• “Directive 2001/83/EC” means Directive 2001/83/EC of the European Parliament and of the Council on the Community code relating to medicinal products for human use, as amended by Directive 2002/98/EC of the European Parliament and of the Council, by Commission Directive 2003/63/EC, and by Directives 2004/24/EC and 2004/27/EC of the European Parliament and of the Council.

Links to the Directives are provided in the footnotes , .
Importantly, this exemption does not cover paragraph 5 of article 10 of Directive 2001/84/EC, which states:-

  • “In addition to the provisions laid down in paragraph 1, where an application is made for a new indication for a well-established substance, a non-cumulative period of one year of data exclusivity shall be granted, provided that significant pre-clinical or clinical studies were carried out in relation to the new indication.”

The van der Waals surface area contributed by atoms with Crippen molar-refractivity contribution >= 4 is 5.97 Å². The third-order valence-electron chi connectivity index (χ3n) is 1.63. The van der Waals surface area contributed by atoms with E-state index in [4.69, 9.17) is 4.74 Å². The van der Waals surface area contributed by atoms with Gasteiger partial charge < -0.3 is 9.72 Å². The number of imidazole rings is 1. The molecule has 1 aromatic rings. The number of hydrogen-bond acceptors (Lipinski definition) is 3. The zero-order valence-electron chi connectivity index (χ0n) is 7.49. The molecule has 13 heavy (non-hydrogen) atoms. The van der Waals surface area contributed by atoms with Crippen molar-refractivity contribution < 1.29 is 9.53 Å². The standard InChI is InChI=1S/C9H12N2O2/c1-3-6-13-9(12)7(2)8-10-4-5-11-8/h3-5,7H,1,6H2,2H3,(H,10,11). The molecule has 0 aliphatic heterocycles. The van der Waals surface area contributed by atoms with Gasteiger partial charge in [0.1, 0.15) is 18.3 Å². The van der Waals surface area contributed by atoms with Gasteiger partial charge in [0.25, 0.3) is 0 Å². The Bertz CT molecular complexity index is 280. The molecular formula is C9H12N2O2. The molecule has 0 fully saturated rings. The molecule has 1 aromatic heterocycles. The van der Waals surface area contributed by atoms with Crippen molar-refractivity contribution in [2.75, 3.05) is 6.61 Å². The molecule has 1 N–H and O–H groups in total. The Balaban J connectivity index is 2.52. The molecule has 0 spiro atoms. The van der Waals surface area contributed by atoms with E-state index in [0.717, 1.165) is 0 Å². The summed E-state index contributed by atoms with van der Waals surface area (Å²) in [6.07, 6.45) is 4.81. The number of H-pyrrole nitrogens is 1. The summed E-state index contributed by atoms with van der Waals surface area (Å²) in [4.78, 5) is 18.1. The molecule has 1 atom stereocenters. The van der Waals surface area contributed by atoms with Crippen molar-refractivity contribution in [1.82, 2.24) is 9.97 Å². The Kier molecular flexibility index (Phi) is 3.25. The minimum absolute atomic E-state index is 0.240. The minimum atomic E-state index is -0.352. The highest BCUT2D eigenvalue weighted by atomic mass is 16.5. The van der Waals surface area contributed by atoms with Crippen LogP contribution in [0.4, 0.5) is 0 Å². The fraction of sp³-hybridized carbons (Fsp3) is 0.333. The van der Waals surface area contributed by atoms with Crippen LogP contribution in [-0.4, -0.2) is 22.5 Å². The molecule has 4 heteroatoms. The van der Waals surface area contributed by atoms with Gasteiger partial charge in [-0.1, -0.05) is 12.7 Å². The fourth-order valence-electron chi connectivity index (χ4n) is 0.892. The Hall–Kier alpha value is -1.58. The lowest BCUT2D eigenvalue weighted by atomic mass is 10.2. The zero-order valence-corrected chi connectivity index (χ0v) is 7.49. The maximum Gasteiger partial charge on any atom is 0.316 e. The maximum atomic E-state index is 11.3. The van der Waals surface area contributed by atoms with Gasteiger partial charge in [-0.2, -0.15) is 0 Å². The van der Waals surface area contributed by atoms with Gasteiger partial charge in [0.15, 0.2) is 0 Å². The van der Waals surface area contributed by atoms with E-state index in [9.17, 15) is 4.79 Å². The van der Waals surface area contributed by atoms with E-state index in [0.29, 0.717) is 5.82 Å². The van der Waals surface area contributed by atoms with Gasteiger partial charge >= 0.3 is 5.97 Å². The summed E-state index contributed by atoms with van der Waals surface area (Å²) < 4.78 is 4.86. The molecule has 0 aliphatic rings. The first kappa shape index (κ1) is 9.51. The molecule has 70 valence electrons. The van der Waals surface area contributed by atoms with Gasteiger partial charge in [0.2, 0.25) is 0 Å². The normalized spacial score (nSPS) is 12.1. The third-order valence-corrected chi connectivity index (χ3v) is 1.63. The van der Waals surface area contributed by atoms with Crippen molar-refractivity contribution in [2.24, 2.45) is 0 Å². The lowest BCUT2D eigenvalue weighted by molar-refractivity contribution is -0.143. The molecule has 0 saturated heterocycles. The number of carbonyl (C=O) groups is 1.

Further definitions were also added to Section 60(7) as follows:-

  • (i) an act done in conducting a study, test or trial which is necessary for and is conducted with a view to the application of paragraphs 1 to 5 of article 13 of Directive 2001/82/EC or paragraphs 1 to 4 of article 10 of Directive 2001/83/EC, or
  • (ii) any other act which is required for the purpose of the application of those paragraphs.

Thus it appears that the UK exemption has been “until recently” a very narrow interpretation of the Directive that would not cover all acts that may be required in order to gain approval of a new medicinal product. However, it is to be noted that this exemption has not been tested before the UK courts.

Current Changes